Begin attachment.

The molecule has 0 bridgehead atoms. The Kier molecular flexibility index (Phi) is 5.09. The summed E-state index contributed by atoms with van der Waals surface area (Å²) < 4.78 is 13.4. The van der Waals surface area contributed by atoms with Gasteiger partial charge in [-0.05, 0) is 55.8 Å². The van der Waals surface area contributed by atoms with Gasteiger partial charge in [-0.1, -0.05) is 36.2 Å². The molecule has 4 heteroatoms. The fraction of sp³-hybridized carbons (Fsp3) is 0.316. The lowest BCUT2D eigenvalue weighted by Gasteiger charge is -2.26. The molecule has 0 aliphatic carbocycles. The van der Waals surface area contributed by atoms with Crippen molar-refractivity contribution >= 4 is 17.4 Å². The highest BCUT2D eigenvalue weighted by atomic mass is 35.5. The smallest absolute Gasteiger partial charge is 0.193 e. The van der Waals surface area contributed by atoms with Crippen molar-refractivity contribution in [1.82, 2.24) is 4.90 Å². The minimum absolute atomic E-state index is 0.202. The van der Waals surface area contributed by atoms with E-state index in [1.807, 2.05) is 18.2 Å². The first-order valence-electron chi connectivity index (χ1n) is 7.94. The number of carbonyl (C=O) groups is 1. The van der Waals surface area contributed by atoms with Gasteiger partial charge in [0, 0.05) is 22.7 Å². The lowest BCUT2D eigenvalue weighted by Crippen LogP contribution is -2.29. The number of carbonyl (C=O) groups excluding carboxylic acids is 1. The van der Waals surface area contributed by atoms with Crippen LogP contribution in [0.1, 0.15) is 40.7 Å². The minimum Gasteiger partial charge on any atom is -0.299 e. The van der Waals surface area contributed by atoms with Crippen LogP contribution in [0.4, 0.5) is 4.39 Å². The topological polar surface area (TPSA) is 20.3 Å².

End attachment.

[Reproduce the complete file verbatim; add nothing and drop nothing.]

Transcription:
The molecule has 0 bridgehead atoms. The Kier molecular flexibility index (Phi) is 5.09. The summed E-state index contributed by atoms with van der Waals surface area (Å²) < 4.78 is 13.4. The van der Waals surface area contributed by atoms with Gasteiger partial charge in [-0.05, 0) is 55.8 Å². The van der Waals surface area contributed by atoms with Gasteiger partial charge in [-0.1, -0.05) is 36.2 Å². The molecule has 4 heteroatoms. The fraction of sp³-hybridized carbons (Fsp3) is 0.316. The lowest BCUT2D eigenvalue weighted by Gasteiger charge is -2.26. The molecule has 0 aliphatic carbocycles. The van der Waals surface area contributed by atoms with Crippen molar-refractivity contribution >= 4 is 17.4 Å². The highest BCUT2D eigenvalue weighted by atomic mass is 35.5. The smallest absolute Gasteiger partial charge is 0.193 e. The van der Waals surface area contributed by atoms with Crippen molar-refractivity contribution in [1.82, 2.24) is 4.90 Å². The minimum absolute atomic E-state index is 0.202. The van der Waals surface area contributed by atoms with E-state index in [1.807, 2.05) is 18.2 Å². The first-order valence-electron chi connectivity index (χ1n) is 7.94. The number of carbonyl (C=O) groups is 1. The van der Waals surface area contributed by atoms with Gasteiger partial charge in [0, 0.05) is 22.7 Å². The lowest BCUT2D eigenvalue weighted by Crippen LogP contribution is -2.29. The number of carbonyl (C=O) groups excluding carboxylic acids is 1. The van der Waals surface area contributed by atoms with Crippen LogP contribution in [0.1, 0.15) is 40.7 Å². The minimum Gasteiger partial charge on any atom is -0.299 e. The van der Waals surface area contributed by atoms with Crippen LogP contribution in [0.4, 0.5) is 4.39 Å². The topological polar surface area (TPSA) is 20.3 Å².